Research Output
Semiotics of the festival city: exploring the visual culture of Edinburgh. . Paper presented at Special Track: Visual Tourism
  This paper presents emerging themes from our study of the semiotics that sustain the visual culture, consumption and place myth of Edinburgh, as the ‘world’s leading festival city’ (Festivals Edinburgh, 2020). Today Edinburgh hosts eleven international festivals. Following the origination of the International, Fringe, and Film Festivals, in 1947; today’s festivals contribute significantly to the city’s visitor and experience economies (Todd, Leask & Ensor, 2017). The evolution of Edinburgh as the festival city has become of concern over recent years, with emphasis upon the festivals driving event tourism. Current destination strategy recommends sustaining and strengthening Edinburgh’s festival city status, outlining alignment, ownership and world-wide promotion of its brand (BOP Consulting & Festivals and Events International, 2015).
Alongside being a destination branding approach, the festival city construct is of theoretical concern. Festival cities are characterised as having common tangible features, including staging significant or continuous city-based festivals and events to gain economic advantage, cultural and creative place making, and urban development (Dooghe, 2015; Richards & Palmer, 2010).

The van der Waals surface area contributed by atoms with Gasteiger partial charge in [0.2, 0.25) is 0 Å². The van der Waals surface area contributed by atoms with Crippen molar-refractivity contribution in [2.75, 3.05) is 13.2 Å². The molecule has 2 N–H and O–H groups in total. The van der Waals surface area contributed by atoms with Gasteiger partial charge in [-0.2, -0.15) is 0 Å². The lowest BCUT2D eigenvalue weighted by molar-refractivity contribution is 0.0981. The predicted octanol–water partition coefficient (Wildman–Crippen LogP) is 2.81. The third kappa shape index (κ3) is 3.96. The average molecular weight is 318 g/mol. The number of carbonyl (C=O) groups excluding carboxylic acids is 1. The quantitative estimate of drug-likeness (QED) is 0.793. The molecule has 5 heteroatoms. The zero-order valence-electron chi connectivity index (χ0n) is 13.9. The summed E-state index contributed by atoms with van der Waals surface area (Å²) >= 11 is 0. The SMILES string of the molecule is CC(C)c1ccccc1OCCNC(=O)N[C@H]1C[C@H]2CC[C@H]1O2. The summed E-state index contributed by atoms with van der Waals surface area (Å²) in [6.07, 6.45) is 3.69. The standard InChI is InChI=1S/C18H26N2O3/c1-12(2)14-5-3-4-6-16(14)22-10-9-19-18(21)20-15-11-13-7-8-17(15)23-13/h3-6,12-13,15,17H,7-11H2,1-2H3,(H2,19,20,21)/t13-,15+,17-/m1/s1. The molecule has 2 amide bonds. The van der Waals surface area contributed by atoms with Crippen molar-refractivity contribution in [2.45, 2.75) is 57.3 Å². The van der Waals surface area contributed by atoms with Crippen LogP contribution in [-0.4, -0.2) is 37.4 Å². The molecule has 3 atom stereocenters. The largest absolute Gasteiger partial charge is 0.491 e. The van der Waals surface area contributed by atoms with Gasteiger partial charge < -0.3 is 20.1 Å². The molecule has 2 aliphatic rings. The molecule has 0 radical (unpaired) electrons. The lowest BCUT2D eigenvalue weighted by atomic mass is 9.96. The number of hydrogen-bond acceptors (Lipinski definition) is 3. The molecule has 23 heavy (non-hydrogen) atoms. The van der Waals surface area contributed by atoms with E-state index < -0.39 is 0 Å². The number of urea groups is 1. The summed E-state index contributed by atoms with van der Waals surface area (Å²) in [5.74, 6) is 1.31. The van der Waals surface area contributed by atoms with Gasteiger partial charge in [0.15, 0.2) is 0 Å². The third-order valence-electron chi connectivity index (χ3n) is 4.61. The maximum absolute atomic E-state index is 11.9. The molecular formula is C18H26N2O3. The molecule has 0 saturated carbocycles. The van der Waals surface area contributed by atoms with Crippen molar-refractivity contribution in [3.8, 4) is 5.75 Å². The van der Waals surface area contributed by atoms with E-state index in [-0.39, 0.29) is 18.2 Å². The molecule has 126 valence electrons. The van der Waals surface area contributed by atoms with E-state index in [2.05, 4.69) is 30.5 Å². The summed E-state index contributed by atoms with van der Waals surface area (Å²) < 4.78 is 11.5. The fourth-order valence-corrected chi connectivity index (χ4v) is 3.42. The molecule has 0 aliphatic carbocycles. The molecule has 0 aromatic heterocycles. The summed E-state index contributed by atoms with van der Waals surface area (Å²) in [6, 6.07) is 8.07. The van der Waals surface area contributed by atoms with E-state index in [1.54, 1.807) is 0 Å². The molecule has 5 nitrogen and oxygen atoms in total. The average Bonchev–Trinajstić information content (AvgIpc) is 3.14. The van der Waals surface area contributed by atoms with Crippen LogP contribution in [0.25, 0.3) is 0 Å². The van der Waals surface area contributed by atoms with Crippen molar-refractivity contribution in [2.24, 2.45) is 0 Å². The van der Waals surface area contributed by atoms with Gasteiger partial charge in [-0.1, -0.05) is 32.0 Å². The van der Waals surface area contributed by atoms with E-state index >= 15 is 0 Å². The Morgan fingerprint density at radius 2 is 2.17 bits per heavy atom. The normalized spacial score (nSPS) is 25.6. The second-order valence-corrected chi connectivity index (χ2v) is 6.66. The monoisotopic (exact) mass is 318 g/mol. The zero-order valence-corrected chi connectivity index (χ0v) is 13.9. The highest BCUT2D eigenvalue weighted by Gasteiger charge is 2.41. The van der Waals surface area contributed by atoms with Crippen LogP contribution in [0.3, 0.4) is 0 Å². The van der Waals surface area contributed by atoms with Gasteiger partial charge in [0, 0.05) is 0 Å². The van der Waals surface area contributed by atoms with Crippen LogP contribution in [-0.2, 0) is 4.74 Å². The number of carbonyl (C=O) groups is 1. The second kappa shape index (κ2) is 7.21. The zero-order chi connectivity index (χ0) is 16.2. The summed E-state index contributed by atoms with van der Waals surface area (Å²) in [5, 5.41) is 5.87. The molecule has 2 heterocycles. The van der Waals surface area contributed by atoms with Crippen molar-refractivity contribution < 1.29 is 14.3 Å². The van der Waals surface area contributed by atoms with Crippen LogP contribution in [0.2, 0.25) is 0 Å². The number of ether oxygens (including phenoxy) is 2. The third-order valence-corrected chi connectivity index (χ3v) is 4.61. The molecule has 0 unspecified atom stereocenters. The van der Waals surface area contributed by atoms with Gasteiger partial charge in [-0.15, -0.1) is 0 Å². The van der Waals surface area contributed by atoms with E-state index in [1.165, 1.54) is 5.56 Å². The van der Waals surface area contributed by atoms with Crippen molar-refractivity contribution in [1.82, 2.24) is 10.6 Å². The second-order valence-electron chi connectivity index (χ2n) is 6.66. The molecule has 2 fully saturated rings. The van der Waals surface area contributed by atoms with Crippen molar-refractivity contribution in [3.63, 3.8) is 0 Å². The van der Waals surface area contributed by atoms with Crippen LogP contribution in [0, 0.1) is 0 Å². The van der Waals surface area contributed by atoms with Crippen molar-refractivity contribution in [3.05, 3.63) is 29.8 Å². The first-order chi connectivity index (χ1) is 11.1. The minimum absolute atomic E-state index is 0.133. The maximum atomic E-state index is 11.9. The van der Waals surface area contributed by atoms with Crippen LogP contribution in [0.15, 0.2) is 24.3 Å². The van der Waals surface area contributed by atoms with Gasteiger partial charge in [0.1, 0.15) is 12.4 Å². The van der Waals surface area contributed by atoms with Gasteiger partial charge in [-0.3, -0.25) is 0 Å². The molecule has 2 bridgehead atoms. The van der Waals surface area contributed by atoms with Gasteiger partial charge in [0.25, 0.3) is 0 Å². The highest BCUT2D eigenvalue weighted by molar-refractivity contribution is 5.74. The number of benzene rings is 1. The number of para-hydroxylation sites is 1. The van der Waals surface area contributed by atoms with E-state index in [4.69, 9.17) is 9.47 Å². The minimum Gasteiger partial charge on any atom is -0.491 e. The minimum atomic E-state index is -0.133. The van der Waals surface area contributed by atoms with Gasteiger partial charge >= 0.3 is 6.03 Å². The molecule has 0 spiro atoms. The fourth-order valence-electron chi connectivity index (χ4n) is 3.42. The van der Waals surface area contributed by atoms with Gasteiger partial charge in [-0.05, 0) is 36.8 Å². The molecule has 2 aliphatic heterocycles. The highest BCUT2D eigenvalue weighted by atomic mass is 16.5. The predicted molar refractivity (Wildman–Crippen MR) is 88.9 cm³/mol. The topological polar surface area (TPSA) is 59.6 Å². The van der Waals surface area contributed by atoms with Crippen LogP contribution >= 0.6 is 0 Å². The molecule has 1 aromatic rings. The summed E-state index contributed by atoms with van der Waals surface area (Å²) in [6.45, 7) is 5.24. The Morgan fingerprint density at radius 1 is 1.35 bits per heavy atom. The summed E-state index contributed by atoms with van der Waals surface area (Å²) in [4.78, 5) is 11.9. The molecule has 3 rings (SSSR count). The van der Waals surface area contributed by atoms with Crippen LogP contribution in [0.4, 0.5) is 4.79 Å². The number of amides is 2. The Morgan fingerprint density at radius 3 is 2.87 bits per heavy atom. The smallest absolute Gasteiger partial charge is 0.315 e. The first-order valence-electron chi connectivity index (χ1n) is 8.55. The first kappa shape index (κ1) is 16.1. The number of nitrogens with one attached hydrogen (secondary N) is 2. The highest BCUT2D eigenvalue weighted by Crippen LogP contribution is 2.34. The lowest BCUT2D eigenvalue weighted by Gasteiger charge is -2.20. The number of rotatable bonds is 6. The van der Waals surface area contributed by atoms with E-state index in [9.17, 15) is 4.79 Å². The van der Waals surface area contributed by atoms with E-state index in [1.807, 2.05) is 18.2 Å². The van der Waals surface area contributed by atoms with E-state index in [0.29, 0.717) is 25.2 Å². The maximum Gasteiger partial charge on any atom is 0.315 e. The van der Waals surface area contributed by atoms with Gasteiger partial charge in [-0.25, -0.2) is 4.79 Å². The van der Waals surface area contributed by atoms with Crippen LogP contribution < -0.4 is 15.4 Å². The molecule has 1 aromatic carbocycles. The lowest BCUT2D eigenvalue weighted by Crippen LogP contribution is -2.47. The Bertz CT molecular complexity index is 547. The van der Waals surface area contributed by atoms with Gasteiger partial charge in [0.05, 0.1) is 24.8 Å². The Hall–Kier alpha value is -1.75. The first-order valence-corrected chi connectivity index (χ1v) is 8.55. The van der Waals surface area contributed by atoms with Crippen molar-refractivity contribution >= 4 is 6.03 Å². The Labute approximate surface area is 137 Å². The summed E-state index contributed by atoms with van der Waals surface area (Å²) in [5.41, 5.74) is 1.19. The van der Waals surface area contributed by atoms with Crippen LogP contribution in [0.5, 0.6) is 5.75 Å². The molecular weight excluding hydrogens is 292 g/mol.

Our research moves beyond the festival city brand to explore the visual culture of Edinburgh and its festivals. We are studying how the festival city construct is characterised and elicited through shared online images depicting stakeholders’ consumption and portrayals of Edinburgh’s festivals. Our use of a digital visual semiotic method allows an understanding of the contribution of Edinburgh’s festivals to the city’s visual culture, as ‘digital media are part of how events are conceptualised, made and experienced by participants, viewers and users’ (Pink et al., 2016, p.165). Our semiotic approach studies communicated systems of ‘signs’ and uncovers layers of meaning and myth communicated by these signs (Barthes, 1993; MacCannell, 1976). The signs we consider are Instagram images shared by ten principal festival stakeholder accounts, currently falling under the ‘Festivals Edinburgh’ brand umbrella. As we develop our original semiotic framework to consider shared signs, symbols and places of Edinburgh as the festival city, our paper reflects upon our initial findings. These reveal insights that signify the idealised history of the festival city and its contemporary socio-cultural context. Our study intends to contribute a new and original perspective to the term festival city beyond that currently prescribed by the literature.

  • Type:

    Conference Paper (unpublished)

  • Date:

    09 September 2020

  • Publication Status:


  • Funders:

    Edinburgh Napier Funded


Todd, L., & Logan-McFarlane, A. (2020, September). Semiotics of the festival city: exploring the visual culture of Edinburgh. . Paper presented at Special Track: Visual Tourism. Paper presented at ATLAS annual conference 2020: Tourism as a driver of regional development and collaboration, Online


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